This article is from the can.talk.guns FAQ, by Skeeter Abell-Smith email@example.com with numerous contributions by others.
Most homicides (c. 60-70%) in Canada are done with something other than
a firearm. One is more likely to be injured by a knife wielding attacker
than a gun wielding attacker. If injured, (non fatal) knife wounds are
more likely to be more serious than firearm injuries, according to
In Canada from 1961-1990, there were a total of 15,198 homicides.
63.1% were with a non-firearm.
14.3% were with a non-restricted rifle.
13% were with a illegally owned restricted firearm.
6.5% were with a non-restricted shotgun.
2.4% were with a unidentified firearm.
0.7% were with a legally owned and registered restricted firearm.
An attacker using a firearm is less likely to actually use his weapon
than is an attacker using a knife or other weapon requiring close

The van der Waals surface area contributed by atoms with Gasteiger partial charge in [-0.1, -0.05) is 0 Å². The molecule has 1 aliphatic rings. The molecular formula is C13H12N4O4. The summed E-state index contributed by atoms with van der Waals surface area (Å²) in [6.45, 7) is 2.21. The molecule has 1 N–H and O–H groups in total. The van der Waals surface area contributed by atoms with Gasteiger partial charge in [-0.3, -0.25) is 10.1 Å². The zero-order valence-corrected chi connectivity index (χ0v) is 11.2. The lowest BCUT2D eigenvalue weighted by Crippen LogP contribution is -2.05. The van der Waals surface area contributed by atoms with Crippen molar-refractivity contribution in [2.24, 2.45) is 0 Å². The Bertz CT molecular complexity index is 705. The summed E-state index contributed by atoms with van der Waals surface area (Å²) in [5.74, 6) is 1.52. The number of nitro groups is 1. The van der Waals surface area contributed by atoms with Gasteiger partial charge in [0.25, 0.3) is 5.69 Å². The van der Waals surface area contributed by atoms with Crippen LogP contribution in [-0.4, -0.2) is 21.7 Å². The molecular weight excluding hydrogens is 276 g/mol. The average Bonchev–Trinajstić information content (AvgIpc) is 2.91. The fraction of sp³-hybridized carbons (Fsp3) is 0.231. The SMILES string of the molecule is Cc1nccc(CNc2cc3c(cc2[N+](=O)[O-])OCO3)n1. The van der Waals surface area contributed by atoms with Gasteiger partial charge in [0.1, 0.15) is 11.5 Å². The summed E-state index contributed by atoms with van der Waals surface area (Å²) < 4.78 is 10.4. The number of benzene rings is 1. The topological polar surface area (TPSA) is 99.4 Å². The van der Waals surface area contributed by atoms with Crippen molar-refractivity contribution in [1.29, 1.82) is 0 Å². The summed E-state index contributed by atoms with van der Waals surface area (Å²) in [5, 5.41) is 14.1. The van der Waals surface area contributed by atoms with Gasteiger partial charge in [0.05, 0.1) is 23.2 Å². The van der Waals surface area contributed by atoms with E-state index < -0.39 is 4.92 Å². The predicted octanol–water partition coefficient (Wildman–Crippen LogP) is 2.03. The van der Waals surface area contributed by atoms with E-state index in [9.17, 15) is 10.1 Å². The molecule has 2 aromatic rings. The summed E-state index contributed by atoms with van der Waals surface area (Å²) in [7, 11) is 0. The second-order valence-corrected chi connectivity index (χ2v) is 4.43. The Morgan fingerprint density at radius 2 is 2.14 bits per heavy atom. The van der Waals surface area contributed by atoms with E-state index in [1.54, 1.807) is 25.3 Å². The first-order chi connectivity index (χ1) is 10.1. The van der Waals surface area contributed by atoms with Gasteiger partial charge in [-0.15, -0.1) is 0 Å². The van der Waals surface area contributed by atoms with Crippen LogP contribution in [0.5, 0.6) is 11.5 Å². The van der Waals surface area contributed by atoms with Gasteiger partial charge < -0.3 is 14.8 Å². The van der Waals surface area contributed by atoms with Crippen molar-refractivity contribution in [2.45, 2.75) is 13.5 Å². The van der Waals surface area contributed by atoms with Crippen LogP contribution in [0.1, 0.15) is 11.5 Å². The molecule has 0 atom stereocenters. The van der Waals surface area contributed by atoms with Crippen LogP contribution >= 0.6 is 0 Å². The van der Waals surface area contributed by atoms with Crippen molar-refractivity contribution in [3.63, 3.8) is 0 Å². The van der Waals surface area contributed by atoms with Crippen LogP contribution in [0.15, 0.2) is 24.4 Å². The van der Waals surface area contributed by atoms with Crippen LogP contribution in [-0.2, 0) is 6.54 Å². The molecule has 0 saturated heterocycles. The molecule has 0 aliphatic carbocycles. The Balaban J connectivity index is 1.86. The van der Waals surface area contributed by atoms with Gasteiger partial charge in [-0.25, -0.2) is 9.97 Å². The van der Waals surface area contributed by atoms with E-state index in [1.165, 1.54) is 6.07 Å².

contact. (The risk of injury and death increases dramatically as the
distance between attacker and defender decreases, and knives require
much closer proximities, than firearms, to be as effective a threat.)
Those being attacked with knives are more likely to be injured, and
require medical care. [_Point Blank: Guns and Violence in America,_
Gary Kleck, pp. 162-172, and p. 209, table 5.6]
A firearm is also the best defense (and often does not require any shots
to be fired). [Kleck, pp. 111-145, and p. 149, table 4.4]
"Consequently, a rational goal of gun control policy could be to tip the
balance of power futher in the prospective victims' favour, by reducing
aggressor gun possession while doing little or nothing to reduce
nonaggressor gun possession. This would contrast sharply with across-
the-board restrictions that apply uniformly aggressors and nonaggressors
alike. In view of this chapter's evidence, this sort of "blunderbuss"
approach would facilitate victimization because legal restrictions would
almost certainly be evaded by more aggressors than nonaggressors,
causing a shift in gun distribution that favored the former over the
latter." [Kleck, p. 145]
Coalition For Gun Control fact sheet.
Canadian Centre for Justice Statistics (Stats Canada)